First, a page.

Taylor Swift made sparks fly last week when she announced a new approach to selling concert tickets. Instead of “first come, first served” — which invites predation by bots — Swift’s upcoming tour will sell tickets first to the people who engage the most with Swift’s website.
Swift is using Ticketmaster’s Verified Fan program. Users register and then undertake “boost activities” like buying Swift’s new album, sharing links on social media and watching videos. When tickets go on sale, they’ll be offered to fans in order, according to who did the most “boosting.”
The goal, as Swift explains in an animated cat video, is to make sure that tickets get to superfans instead of scalpers.
Let’s set the PR aside and think through the economics: Effectively, Swift is selling her tickets in an auction. Even though the tickets themselves will be sold at fixed prices, they’ll go to the people who are willing to “pay” the most through buying merchandise, generating social media buzz, and watching Swift’s music videos over and over again. Potential buyers are competing with one another, just like in a traditional auction.
Concert ticket auctions have been tried on Ticketmaster before. They worked out well for artists, and badly for scalpers.
My economist colleagues Aditya Bhave and Eric Budish studied a series of auctions that Ticketmaster ran in 2007. In each case, some tickets were sold by auction, and others were sold at fixed prices, so Bhave and Budish could compare artist revenue across the two pricing strategies. By checking resale prices on eBay, they could measure the scalper rates, as well.
Bhave and Budish found that using auctions roughly doubled artists’ revenues. Meanwhile, the auctions substantially cut the profits associated to reselling tickets — even though some ticket brokers did bid in the auctions, their average profits were an order of magnitude lower than the return to scalping tickets they bought at a fixed face value.
Getting money to artists instead of scalpers is something we can all get behind. We can probably also agree that auctions are an imperfect approach.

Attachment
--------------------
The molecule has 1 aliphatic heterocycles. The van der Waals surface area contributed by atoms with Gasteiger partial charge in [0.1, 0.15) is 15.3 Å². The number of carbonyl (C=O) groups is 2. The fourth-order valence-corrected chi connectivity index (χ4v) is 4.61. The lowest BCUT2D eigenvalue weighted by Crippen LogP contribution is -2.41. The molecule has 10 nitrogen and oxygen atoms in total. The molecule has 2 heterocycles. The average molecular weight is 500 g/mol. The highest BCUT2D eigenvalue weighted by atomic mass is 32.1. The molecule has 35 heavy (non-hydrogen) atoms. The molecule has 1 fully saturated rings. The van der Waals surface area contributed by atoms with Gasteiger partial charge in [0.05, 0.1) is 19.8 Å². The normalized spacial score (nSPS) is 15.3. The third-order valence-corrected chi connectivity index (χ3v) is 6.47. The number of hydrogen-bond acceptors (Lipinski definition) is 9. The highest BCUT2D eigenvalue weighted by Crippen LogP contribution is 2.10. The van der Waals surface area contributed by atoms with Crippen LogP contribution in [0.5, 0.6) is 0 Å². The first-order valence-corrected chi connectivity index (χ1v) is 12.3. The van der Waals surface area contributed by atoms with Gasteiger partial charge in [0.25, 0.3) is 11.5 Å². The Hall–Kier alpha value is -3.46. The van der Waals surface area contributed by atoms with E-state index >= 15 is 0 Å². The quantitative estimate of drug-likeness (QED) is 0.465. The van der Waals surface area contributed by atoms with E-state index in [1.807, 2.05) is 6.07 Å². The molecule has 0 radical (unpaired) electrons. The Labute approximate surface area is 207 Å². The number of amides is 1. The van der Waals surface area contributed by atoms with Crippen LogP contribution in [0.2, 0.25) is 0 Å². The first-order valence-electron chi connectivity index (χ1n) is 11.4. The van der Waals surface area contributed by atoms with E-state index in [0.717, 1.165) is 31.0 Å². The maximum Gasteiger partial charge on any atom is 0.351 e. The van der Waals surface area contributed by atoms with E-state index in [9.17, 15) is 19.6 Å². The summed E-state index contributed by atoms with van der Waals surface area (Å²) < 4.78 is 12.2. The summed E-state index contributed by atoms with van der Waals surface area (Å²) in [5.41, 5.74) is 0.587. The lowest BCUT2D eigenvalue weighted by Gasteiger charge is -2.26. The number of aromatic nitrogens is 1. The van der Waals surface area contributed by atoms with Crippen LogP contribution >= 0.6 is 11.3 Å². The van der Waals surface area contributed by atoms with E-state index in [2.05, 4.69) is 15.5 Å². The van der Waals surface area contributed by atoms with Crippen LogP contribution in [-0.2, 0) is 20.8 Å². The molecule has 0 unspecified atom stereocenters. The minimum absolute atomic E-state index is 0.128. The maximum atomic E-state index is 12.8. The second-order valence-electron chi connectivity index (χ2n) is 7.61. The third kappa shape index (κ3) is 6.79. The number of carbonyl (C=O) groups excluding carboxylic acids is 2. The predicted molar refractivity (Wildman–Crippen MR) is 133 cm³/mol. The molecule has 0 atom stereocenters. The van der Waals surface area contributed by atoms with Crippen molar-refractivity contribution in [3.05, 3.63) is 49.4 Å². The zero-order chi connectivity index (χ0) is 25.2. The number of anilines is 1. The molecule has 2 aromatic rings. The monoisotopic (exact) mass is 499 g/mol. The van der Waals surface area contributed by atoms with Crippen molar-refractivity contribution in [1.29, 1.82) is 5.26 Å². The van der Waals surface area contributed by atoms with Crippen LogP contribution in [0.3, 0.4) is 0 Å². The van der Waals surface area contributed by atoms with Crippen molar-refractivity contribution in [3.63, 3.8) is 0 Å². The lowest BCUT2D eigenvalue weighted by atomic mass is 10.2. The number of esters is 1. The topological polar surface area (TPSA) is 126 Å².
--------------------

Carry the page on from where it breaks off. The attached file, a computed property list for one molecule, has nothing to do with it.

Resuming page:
There’s inequality when you run an auction: Wealthier people are more able to afford tickets. But some of that same inequality is already present in the fixed-price system; it’s just harder to see. With brokers and bots buying up tickets and reselling them, many of the fans who make it to concerts are the ones who can pay premium prices to scalpers.
Swift’s auction is special because its currency is user engagement, meaning that the “wealth” favored is not strictly financial.
Engagement costs much less to true fans — which the internet informs me are called “Swifties” — than it does to ticket brokers. If you’re already watching Swift’s videos 22 times per day, and post about her on social media every 15 minutes, then you jump ahead in line without having to adjust your behavior at all.
But if you’re a scalper, everything has changed: Now to get to the front of the line, you have to buy a large number of copies of Swift’s albums.
A bigger concern about Swift’s auction is that even the people who don’t win still end up paying. And remember also: Nobody’s bidding for tickets directly; they’re just bidding for chances to buy them.
Bhave and Budish found evidence that less experienced bidders in Ticketmaster auctions sometimes made substantial bidding mistakes, paying far more for tickets than they actually needed to. Swift is providing some transparency by giving bidders a meter that indicates how well they’re doing. But even so, it’s quite likely that some people will over- or under-bid, and be left disappointed.
In particular, some fans may invest a lot of time and money boosting Swift, and still not receive a chance to buy tickets. At least when people pay too much in more standard auctions, they still end up with tickets. Here, they might end up paying for blank space. That’s not good, and could perhaps be fixed by using different auction mechanisms in the future.
Nevertheless, we should thank Swift for trying out this new approach. It’s a worthy experiment in pricing, despite any initial bad blood.
This column does not necessarily reflect the opinion of the editorial board or Bloomberg LP and its owners.
To contact the editor responsible for this story:
Philip Gray at firstname.lastname@example.org